SMW successfully resists two applications for a Sexual Risk Order
Sonn Macmillan Walker represented on successive days two unconnected clients who successfully resisted police applications to make them subject to Sexual Risk Orders (“SROs”).
- The law
SROs were introduced following amendments in 2015 to the Sexual Offences Act 2003 and the insertion of sections 122A to 122K. These civil orders last for at least 2 years and may be imposed on a person, who has not been convicted of a criminal offence, if a court is satisfied that the person has:
“done an act of a sexual nature as a result of which it is necessary to make such an order for the purpose of protecting the public or any particular members of the public from harm from the defendant, or protecting children or vulnerable adults generally, or any particular children or vulnerable adults, from harm from the defendant outside the United Kingdom”: SOA 2003, s.122A(6) [emphasis added]
The “harm” that the SRO is intended to prevent is sexual harm, namely “physical or psychological harm caused by the defendant doing an act of a sexual nature”: SOA 2003, s.122A(1). In determining whether the threshold qualifying condition is met – i.e. that the defendant has “done an act of a sexual nature” – the criminal standard of proof applies: Commissioner of Police of the Metropolis v Ebanks  EWHC 2368. The court must then decide that whether, as a result of the defendant’s sexual act(s), it is necessary to make the order in order to protect against a real risk of future harm: R v Lewis  EWCA Crim 1020. If satisfied, the court will prohibit certain activities by the defendant, such as his use of the Internet or speaking with children other than in the ordinary course of daily life. The defendant will have to register with the police and breach of an SRO is a criminal offence,which can attract a sentence of imprisonment.
- Client A
A is aged 20 and has documented learning difficulties. Despite these, he was at an advanced stage of applying to join the Royal Navy when the police applied to the court for the imposition of an SRO. This application was opposed as the police had provided insufficient evidence to establish to the criminal standard that A has done acts of a sexual nature necessitating the imposition of order. In addition, we argued that the imposition of the SRO was would significantly curtail A’s liberty and career prospects and was disproportionate in all the circumstances. In rejecting the police’s application, the District Judge determined that that the court could not be satisfied that A had done acts of a sexual nature in two out of the three instances cited by the police and that a single “foolish” act in 2019 did not necessitate the imposition of the order.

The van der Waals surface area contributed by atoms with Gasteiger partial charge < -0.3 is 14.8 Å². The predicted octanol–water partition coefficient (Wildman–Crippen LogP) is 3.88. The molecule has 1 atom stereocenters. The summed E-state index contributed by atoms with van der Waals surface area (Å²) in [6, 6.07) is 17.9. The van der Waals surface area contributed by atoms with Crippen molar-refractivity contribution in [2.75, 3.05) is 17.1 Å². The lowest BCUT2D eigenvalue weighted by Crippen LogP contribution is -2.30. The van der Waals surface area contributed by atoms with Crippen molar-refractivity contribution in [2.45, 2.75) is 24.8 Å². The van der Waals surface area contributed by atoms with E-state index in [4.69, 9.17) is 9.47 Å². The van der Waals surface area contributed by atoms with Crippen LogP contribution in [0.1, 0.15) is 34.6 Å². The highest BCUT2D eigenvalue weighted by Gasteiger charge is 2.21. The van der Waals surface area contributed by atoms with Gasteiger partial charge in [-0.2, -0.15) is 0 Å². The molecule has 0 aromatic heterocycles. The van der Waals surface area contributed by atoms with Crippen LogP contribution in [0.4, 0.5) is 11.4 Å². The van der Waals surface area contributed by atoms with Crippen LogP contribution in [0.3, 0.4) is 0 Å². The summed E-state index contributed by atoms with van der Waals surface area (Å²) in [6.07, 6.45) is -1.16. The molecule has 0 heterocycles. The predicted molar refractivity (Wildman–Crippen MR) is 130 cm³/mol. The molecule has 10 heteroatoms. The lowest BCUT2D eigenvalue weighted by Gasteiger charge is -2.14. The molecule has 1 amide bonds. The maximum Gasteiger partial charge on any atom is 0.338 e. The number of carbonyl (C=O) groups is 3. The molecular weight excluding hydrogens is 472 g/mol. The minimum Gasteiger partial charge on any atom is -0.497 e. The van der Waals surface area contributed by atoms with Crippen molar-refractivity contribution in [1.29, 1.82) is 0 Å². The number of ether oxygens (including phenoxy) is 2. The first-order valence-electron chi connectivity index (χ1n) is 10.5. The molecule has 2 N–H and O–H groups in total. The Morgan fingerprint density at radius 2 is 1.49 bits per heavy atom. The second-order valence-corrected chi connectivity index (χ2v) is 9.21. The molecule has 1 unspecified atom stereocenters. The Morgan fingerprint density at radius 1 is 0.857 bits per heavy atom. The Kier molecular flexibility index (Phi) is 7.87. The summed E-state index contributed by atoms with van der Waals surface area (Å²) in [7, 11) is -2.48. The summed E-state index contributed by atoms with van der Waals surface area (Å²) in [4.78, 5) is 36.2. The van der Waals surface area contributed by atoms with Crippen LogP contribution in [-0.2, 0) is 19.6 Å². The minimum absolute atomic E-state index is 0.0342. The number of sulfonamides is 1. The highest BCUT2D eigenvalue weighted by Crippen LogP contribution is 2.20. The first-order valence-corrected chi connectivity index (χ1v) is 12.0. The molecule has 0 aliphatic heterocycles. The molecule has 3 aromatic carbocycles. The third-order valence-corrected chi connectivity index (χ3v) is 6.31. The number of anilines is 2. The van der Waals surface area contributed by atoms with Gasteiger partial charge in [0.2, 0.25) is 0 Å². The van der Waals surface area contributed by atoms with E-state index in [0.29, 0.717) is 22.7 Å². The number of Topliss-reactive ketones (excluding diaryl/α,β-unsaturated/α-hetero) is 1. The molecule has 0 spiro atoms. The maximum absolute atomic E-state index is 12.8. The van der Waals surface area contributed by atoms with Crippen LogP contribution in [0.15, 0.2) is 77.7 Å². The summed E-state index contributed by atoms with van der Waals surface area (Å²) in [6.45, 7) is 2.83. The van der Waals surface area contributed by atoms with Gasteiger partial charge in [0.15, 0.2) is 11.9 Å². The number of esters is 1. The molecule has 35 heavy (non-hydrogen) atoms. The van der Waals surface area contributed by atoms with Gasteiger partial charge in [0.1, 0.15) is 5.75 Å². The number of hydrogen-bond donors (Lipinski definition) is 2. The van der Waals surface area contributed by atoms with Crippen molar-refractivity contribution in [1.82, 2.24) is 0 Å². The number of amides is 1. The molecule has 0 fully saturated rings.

- Client B
B was made subject to an SRO at the magistrates’ court. The application by the police was based on disclosures made by three of his children to social services. Our client’s wife (from whom our client is separated) did not consent to the children making statements in support of a prosecution and therefore the application by the Metropolitan Police for the SRO was based on the hearsay evidence provided by social workers. Following a two day appeal in the Crown Court, in which the social workers were cross examined as to how they had interviewed the three children and in relation to inconsistencies in their notes, the court ruled that it could not be satisfied to the criminal standard that our client had committed any of the five acts of a sexual nature, that were alleged against him. The appeal accordingly succeeded.
Client B was represented by David Sonn of Sonn Macmillan Walker, including at the appeal.